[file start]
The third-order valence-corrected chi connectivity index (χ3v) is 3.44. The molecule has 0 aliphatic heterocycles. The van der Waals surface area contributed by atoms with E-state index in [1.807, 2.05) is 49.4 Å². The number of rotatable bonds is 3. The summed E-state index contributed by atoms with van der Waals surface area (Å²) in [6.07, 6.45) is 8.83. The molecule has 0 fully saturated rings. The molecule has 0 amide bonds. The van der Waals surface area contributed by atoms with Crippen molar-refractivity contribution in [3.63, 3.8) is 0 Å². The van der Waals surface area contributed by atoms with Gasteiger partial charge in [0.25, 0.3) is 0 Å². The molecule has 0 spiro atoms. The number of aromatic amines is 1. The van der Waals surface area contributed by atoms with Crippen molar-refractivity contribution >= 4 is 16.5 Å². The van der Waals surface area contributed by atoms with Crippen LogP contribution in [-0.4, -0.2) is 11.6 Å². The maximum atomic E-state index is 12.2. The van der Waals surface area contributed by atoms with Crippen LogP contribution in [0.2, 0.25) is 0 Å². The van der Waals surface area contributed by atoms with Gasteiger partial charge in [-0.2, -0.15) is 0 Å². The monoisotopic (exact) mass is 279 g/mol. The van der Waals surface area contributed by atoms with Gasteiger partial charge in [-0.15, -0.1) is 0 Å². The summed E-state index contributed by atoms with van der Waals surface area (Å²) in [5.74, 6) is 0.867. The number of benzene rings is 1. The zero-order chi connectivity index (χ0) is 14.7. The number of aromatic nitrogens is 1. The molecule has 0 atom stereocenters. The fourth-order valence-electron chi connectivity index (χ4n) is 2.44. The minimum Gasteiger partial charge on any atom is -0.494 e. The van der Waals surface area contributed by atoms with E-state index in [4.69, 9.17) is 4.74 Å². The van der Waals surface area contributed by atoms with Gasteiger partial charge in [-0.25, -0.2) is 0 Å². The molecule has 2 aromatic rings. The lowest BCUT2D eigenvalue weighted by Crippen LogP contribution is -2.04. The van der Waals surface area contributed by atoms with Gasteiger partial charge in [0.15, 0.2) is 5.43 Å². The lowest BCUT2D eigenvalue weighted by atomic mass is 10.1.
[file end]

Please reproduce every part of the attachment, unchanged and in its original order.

The third-order valence-corrected chi connectivity index (χ3v) is 3.44. The molecule has 0 aliphatic heterocycles. The van der Waals surface area contributed by atoms with E-state index in [1.807, 2.05) is 49.4 Å². The number of rotatable bonds is 3. The summed E-state index contributed by atoms with van der Waals surface area (Å²) in [6.07, 6.45) is 8.83. The molecule has 0 fully saturated rings. The molecule has 0 amide bonds. The van der Waals surface area contributed by atoms with Crippen molar-refractivity contribution in [3.63, 3.8) is 0 Å². The van der Waals surface area contributed by atoms with Gasteiger partial charge in [0.25, 0.3) is 0 Å². The molecule has 0 spiro atoms. The number of aromatic amines is 1. The van der Waals surface area contributed by atoms with Crippen molar-refractivity contribution >= 4 is 16.5 Å². The van der Waals surface area contributed by atoms with Crippen LogP contribution in [-0.4, -0.2) is 11.6 Å². The maximum atomic E-state index is 12.2. The van der Waals surface area contributed by atoms with Crippen LogP contribution in [0.2, 0.25) is 0 Å². The van der Waals surface area contributed by atoms with Gasteiger partial charge in [-0.2, -0.15) is 0 Å². The monoisotopic (exact) mass is 279 g/mol. The van der Waals surface area contributed by atoms with Gasteiger partial charge in [-0.15, -0.1) is 0 Å². The summed E-state index contributed by atoms with van der Waals surface area (Å²) in [5.74, 6) is 0.867. The number of benzene rings is 1. The zero-order chi connectivity index (χ0) is 14.7. The number of aromatic nitrogens is 1. The molecule has 0 atom stereocenters. The fourth-order valence-electron chi connectivity index (χ4n) is 2.44. The minimum Gasteiger partial charge on any atom is -0.494 e. The van der Waals surface area contributed by atoms with E-state index in [4.69, 9.17) is 4.74 Å². The van der Waals surface area contributed by atoms with Gasteiger partial charge in [-0.25, -0.2) is 0 Å². The molecule has 2 aromatic rings. The lowest BCUT2D eigenvalue weighted by Crippen LogP contribution is -2.04. The van der Waals surface area contributed by atoms with Gasteiger partial charge in [0.15, 0.2) is 5.43 Å². The lowest BCUT2D eigenvalue weighted by atomic mass is 10.1.